FMEA: Difference between Old (4th Edition – 2008) and New Version (1st Edition: 2019 – AIAG/VDA Handbook)

Remember the difference between a boss and a leader; a Boss says “Go!’ a Leader says “Let’s Go!”: E.M. Kelly


Across the globe, the generation gap is a common challenge. Each generation thinks that whatever they are doing is right! But who will decide what is right or wrong? I think it depends on the perspective of how we see things. There is some merit in all the generations.


Failure Mode and Effects Analysis (FMEA) is a well-established method in the manufacturing industry, commonly applied to optimize product/process reliability and cost. It requires cross-functional teams to identify and evaluate the product/process functions, to continuously improve them to reduce risks. The FMEA is a living document and is re-evaluated many times during its lifecycle.

The purpose is to understand the key difference between the old (2008) and the new version so that the new FMEA (Handbook: AIAG & VDA 1st Edition 2019) can be effectively understood and implemented in the organization.  

Detailed Information

FMEA (Failure Mode & Effect Analysis) is a team-oriented, systematic, qualitative and analytical method to identify, analyse and mitigate the technical risks related to the ‘product and manufacturing process design.

The FMEA is the ‘Before the Event’ and not the ‘After the Event’ exercise.

The effectiveness of the FMEA can be gauged from the improvement in COQ (Cost of Quality) and COPQ (Cost of Poor Quality)

7 Step Process:

  1. Planning & Preparation: Objectives, Project identification, plan boundaries
  2. Structure Analysis: Process Item, Process step, process work element
  3. Function Analysis: Intended Function/Requirement
  4. Failure Analysis: Failure Effect, Failure Mode, Failure Cause
  5. Risk Analysis: Prevention and Detection Control, Severity / Occurrence / Detection
  6. Optimization: Recommended Actions, Responsibility, target date, revised S, O, D
  7. Result Documentation

Step 1 (Planning and Preparation)

2019 Version:

  1. Project plan (5T): InTent, Timing, Team, Task, Tools

Step 2 (Structure Analysis)

2008 Version / 2019 Version:

  • Consists of three expanded columns whose purpose is to facilitate a thorough understanding of the process. Start with the Focus Element in the “middle column,” then identify the Process of which the Focus Element is a part and finally identify all Process Work Elements of the Focus Element.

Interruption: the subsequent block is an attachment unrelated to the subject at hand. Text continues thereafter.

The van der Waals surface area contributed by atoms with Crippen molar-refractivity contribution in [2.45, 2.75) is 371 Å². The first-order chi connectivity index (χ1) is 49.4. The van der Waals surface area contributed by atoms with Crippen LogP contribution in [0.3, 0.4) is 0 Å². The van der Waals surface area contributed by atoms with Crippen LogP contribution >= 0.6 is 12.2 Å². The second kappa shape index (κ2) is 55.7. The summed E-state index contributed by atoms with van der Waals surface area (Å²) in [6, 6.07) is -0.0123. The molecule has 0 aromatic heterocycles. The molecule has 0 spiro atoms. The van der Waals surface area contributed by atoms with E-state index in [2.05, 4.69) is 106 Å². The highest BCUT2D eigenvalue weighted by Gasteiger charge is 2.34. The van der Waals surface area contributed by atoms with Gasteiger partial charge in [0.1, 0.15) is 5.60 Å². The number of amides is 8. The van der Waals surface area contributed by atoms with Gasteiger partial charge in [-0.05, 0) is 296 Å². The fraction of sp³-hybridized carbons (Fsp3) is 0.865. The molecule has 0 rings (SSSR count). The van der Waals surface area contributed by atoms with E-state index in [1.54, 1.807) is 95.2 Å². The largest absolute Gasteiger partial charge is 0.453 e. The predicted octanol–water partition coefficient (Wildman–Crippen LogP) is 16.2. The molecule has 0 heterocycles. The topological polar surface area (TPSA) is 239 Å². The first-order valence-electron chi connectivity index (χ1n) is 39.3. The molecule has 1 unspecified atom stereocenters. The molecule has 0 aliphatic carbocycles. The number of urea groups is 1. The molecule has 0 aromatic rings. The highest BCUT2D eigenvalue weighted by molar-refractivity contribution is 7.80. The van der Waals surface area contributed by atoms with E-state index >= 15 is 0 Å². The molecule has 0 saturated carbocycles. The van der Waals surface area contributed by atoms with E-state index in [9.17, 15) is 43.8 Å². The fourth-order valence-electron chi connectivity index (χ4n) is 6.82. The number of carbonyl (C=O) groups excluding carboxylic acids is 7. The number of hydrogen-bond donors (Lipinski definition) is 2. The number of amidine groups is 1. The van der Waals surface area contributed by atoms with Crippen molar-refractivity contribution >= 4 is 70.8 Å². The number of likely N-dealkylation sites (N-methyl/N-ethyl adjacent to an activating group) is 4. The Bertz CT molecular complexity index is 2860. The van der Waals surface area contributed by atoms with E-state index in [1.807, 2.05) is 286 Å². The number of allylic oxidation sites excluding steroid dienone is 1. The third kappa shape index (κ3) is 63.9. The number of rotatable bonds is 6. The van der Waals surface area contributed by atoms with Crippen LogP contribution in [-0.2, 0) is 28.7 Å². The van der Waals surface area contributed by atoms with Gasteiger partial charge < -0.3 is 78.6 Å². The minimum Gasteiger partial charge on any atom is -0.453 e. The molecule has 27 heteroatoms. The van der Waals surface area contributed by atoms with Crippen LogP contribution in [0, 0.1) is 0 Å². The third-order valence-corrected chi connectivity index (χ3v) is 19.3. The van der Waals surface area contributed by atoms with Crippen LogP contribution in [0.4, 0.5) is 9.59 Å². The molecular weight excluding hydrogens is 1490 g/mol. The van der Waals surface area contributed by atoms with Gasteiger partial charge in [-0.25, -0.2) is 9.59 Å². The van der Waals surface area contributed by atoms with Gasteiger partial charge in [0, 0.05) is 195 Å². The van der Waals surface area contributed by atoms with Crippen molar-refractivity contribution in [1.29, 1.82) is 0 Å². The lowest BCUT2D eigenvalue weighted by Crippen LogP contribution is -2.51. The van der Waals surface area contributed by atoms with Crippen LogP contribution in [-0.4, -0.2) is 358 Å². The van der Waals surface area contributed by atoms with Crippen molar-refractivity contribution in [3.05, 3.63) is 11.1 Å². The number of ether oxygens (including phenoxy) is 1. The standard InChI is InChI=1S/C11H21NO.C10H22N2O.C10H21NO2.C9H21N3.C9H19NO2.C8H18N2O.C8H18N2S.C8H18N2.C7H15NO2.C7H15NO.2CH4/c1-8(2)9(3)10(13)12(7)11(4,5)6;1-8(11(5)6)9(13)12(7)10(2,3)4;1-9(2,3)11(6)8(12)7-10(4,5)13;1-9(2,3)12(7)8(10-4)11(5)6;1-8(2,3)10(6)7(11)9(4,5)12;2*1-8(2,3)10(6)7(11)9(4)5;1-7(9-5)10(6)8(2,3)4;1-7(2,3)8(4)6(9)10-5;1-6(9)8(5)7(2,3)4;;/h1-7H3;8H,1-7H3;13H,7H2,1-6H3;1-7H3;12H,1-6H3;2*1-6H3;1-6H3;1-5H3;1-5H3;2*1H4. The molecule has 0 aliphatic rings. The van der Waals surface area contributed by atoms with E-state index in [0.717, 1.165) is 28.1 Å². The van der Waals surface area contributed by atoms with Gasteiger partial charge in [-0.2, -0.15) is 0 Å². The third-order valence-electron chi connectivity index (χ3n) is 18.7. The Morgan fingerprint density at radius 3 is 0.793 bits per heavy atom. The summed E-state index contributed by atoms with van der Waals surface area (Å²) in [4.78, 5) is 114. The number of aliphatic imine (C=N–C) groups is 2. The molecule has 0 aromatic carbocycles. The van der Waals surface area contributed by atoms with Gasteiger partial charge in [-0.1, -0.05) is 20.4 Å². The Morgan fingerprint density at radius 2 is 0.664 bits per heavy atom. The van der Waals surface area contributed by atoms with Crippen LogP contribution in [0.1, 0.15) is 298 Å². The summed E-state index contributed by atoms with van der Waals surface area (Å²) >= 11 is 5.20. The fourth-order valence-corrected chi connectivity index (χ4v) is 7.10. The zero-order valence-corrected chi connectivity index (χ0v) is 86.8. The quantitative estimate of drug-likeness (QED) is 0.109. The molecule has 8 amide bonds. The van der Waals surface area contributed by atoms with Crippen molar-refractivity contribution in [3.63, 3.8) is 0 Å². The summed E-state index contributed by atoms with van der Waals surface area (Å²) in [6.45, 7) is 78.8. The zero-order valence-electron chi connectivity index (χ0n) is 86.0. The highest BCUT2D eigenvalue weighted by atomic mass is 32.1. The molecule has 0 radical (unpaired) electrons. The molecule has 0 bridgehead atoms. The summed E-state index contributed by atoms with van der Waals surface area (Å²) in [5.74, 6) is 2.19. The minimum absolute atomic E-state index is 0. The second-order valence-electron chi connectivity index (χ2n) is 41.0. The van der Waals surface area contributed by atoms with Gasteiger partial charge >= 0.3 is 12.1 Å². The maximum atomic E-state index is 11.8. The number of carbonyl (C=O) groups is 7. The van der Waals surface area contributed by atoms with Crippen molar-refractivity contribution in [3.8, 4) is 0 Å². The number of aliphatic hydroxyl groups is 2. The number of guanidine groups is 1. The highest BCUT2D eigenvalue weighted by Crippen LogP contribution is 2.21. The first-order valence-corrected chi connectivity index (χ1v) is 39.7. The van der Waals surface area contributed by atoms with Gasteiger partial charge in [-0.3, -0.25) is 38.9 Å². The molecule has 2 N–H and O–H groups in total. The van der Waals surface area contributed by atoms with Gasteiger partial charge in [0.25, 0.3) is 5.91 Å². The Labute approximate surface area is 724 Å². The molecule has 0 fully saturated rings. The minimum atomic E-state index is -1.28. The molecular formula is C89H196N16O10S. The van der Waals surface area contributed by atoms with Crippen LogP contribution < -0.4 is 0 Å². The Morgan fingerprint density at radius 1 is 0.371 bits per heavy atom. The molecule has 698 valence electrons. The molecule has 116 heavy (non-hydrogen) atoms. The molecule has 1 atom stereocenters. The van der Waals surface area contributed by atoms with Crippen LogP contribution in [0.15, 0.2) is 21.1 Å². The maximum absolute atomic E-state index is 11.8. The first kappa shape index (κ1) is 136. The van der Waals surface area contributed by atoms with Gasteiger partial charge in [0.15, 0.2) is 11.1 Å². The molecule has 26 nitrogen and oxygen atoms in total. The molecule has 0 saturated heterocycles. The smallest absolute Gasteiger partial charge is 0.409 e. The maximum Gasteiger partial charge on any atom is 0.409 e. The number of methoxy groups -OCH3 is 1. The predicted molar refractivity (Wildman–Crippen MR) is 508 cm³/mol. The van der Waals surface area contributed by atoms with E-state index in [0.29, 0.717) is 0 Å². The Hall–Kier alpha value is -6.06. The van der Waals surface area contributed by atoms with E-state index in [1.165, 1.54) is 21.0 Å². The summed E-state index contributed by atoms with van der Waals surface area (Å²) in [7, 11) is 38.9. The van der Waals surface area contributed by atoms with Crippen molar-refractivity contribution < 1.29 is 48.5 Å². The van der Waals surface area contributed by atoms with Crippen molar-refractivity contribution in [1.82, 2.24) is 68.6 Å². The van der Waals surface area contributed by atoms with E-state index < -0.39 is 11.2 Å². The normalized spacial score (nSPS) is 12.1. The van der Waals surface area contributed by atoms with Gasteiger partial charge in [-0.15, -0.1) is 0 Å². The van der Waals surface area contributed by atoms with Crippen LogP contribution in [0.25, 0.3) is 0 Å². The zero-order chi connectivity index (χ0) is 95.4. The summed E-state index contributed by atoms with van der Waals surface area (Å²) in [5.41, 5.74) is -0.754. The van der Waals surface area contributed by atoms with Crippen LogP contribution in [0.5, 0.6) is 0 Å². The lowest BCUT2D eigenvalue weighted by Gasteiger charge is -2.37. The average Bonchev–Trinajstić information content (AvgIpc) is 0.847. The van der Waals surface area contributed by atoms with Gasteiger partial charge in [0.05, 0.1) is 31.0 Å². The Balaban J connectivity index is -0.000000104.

Step 3 (Function Analysis)

2008 Version / 2019 Version:

  • Detailed graphical representation of the function (visualization)
  • More clarity about the sources of the functional requirements
  • Legal Requirements (recycling, environmental)
  • Industry norms and Standard (ISO 26262: Functional Safety)
  • Customer requirements (drawing, technical specifications)
  • Internal requirements (Packaging, Manufacturability)
  • Product characteristics (Diameter, surface finish)

Step 4 (Failure Analysis)

2008 Version / 2019 Version:

  • Establishment of the failure chain
  • Clear linkage between Failure Mode (FM) with Failure Effect (FE) and Failure Cause (FC)

Failure Chain:

  • Failure Modes (FM): It means the ways, or modes, in which something might fail.
  • Failure Effect (FE): It refers to studying the consequences of those failures’ mode.
  • Failure Cause (FC): A indication of why failure mode could occur


Step 5 (Risk Analysis)

2008 Version / 2019 Version:

  • Change in the Rating for Severity, Occurrence and Detection for each failure chain
  • Evaluation of action priority

Severity (S): Severity of the Failure Effect (FE)

Occurrence (O): Occurrence of the Failure Cause (FC)

Detection (D): Detection of the Failure Cause (FE) and/or Mode (FM)


  • The failure effects are given severity rating  according to
  • End-user- The effect of the process item on to end-user.
  • Ship to plant- The effect of the failure mode assuming the defect is not detected before shipping to the next plant
  • Your plant- The effect of the failure mode assuming the defect is detected in the plant


 Action Priority (AP)

The key objective of ‘Action Priority’ is to choose, how to best prioritize the efforts to reduce the risk.

Priority High (H):

  • Highest priority for review and action.
  • Either identify an appropriate action to improve prevention and/or detection
  • Or justify and document why current controls are adequate

  Priority Medium (M):

  • Medium priority for review and action.
  • Either identify an appropriate action to improve prevention and/or detection
  • Or at the discretion of the organization, justify and document why controls are adequate

  Priority Low (L):

  • Low priority for review and action.
  • Could identify actions to improve prevention or detection controls

Step 6 (Optimization)

2008 Version / 2019 Version:

  • Separate Prevention and detection controls



IATF 16949: 2016

FMEA Handbook (AIAG-VDA 1st Edition June 2019)

FMEA 4th Edition 2008

Industry Experts


This is the 130th article of this Quality Management series. Every weekend, you will find useful information that will make your Management System journey Productive. Please share it with your colleagues too.

In the words of Albert Einstein, “The important thing is never to stop questioning.” I invite you to ask anything about the above subject. Questions and answers are the lifeblood of learning, and we are all learning. I will answer all questions to the best of my ability and promise to keep personal information confidential.

Your genuine feedback and response are extremely valuable. Please suggest topics for the coming weeks.

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11 months ago

Hello, thanks for explanation, do you have a template for DFMEA and PFMEA which you can easely share?

9 months ago

Really an excellent explanation. Thank you very much!!!